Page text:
Maintaining normal blood glucose level can explain many of the effects of intensive insulin therapy. However, recent evidence indicates that insulin has anti-inflammatory effects that are independent of controlling hyperglycemia. In our study, the serum glucose level in all groups has no statistical obvious difference. But we observed similar decrease of proinflammatory mediators, comparing to glucose control animal studies. In fact, the challenge that in critically ill patient’s insulin treatment or glucose control, which is more important, has been raised early [10]. Van den Berghe concluded that normoglycemia, rather than the insulin dose per se, was related to the beneficial effects of intensive insulin therapy. In clinical studies, it is impossible to separate the impact of insulin from that of glucose control. A well designed clinical trial will be helpful to promote our understanding of insulin’s role in the critically ill.

Release of IL-1β is increased in animal models of sepsis and in clinical sepsis and septic shock [11]. Elevated IL-1β levels in plasma have been proved to correlate with increased mortality long ago [12]. Here, we find that insulin administrated 30 min pre-LPS or at 0, 1, 3 h after LPS, can significantly decrease the serum IL-1β concentration on 24 and 48 h. Hepatic IL-1β level at 48 h also decreased when insulin was used at −30 min, 0 h, 1 h, or 3 h after LPS injection. But when insulin was used later than 6 h, no such effect was observed. Our findings are consistent with Jeschke et al.’s research in endotoxemic rats [13]. They found that insulin injection together with LPS significantly decreased the hepatic IL-1β mRNA expression on the first and second days after the induction of endotoxemia.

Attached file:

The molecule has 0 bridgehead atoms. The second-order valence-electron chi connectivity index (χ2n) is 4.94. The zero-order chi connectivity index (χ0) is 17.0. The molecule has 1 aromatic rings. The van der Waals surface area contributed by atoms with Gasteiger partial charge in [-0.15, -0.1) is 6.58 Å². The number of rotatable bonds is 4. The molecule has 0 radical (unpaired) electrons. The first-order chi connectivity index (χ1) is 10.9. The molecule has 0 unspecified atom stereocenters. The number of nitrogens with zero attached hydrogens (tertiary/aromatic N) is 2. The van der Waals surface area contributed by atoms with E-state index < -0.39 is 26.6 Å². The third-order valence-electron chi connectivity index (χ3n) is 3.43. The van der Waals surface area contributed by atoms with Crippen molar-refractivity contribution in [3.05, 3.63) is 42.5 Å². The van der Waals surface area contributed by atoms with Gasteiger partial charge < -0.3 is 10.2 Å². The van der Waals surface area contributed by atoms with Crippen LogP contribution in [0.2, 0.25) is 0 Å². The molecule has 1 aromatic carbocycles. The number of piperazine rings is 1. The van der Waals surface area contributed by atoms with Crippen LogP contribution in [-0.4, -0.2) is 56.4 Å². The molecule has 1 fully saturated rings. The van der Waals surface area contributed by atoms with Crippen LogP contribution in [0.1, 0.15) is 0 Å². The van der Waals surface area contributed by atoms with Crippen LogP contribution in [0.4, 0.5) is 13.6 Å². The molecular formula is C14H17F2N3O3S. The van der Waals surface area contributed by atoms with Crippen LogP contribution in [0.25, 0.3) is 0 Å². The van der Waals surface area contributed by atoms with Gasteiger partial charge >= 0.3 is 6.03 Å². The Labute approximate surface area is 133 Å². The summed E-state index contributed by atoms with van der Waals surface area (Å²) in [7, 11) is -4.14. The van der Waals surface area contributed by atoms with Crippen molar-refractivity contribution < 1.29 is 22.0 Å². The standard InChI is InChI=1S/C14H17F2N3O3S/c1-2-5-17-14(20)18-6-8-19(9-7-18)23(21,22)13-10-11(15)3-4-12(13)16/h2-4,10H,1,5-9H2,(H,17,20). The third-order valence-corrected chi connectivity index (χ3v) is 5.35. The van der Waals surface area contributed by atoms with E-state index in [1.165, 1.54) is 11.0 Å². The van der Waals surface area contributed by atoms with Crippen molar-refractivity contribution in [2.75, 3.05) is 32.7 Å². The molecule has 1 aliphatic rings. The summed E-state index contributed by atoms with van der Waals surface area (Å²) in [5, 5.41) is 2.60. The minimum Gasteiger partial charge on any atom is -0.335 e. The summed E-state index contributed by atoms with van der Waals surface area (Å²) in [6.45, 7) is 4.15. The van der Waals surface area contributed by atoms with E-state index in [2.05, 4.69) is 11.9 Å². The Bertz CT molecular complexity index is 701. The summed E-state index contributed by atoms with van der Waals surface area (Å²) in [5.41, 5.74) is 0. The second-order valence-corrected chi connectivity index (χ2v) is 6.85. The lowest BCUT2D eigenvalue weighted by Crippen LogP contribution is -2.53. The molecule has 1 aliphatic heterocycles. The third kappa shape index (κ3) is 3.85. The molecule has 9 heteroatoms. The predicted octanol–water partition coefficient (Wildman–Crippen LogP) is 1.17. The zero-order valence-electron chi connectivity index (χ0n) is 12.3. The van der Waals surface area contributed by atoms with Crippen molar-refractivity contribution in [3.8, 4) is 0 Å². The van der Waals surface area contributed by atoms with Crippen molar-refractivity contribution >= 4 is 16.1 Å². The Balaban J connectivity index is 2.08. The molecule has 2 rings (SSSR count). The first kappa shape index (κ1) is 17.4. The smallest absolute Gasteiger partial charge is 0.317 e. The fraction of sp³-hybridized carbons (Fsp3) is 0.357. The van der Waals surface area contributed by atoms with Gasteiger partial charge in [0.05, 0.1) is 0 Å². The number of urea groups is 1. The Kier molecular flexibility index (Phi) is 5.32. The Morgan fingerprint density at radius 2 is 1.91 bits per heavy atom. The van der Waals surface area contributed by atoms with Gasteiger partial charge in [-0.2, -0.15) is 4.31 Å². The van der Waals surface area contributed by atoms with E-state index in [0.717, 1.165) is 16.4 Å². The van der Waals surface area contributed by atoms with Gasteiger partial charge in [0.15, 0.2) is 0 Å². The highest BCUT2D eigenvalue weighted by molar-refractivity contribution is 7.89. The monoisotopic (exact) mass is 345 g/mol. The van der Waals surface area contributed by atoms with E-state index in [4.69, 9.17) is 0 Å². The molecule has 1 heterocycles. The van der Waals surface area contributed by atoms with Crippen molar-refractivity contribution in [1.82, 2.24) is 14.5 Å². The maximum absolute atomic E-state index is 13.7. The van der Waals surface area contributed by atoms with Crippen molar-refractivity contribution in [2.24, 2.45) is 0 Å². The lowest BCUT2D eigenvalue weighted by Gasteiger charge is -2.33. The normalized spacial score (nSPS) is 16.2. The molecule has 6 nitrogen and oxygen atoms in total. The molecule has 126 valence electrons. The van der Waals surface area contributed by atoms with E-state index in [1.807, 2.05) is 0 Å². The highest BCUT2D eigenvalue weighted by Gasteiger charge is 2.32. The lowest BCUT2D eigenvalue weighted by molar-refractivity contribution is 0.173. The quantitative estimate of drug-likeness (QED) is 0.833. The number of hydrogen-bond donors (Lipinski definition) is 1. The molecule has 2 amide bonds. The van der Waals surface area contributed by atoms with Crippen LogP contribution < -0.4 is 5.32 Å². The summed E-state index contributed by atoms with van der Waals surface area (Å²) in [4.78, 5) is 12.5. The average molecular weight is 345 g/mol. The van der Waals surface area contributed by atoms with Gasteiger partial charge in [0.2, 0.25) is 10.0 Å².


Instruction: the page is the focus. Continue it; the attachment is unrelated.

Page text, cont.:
IL-6 level is a useful tool to predict mortality and identify patients who are at risk for development of MODS [14, 15]. Barkhausen et al. [16] reported injection of insulin in 1 hour after trauma/hemorrhage and daily in a murine two-hit model diminished serum IL-6 and its mRNA expression in liver tissue. In the present study, we confirmed similar findings that timely administration of low-dose insulin can decrease the levels of IL-6 in both serum and liver. Delayed administration of insulin did not have such effect. In a similar model, hepatic IL-6 mRNA increased by almost 100-fold compared to normal and insulin significantly decreased hepatic IL-6 mRNA on days 2 and 7 when injected at a dose of 5 IU/kg body weight together with LPS [13].

TNF-α was early known to be one of the most important inflammatory cytokines in septic patients [17]. Activation of the TNF-α receptor results in stimulation of NF-κB signaling via Ikkb, and can then upregulate IL-6 and IL-1β. Insulin therapy up to 6 h significantly inhibits TNF-α in this study. IL-10 is an anti-inflammatory cytokine produced by macrophages and lymphocytes. Leonidou et al. concluded that serum IL-10 levels are prognostic factors of hospital mortality in severe sepsis patients [18]. Our study showed little effect of insulin on IL-10 level.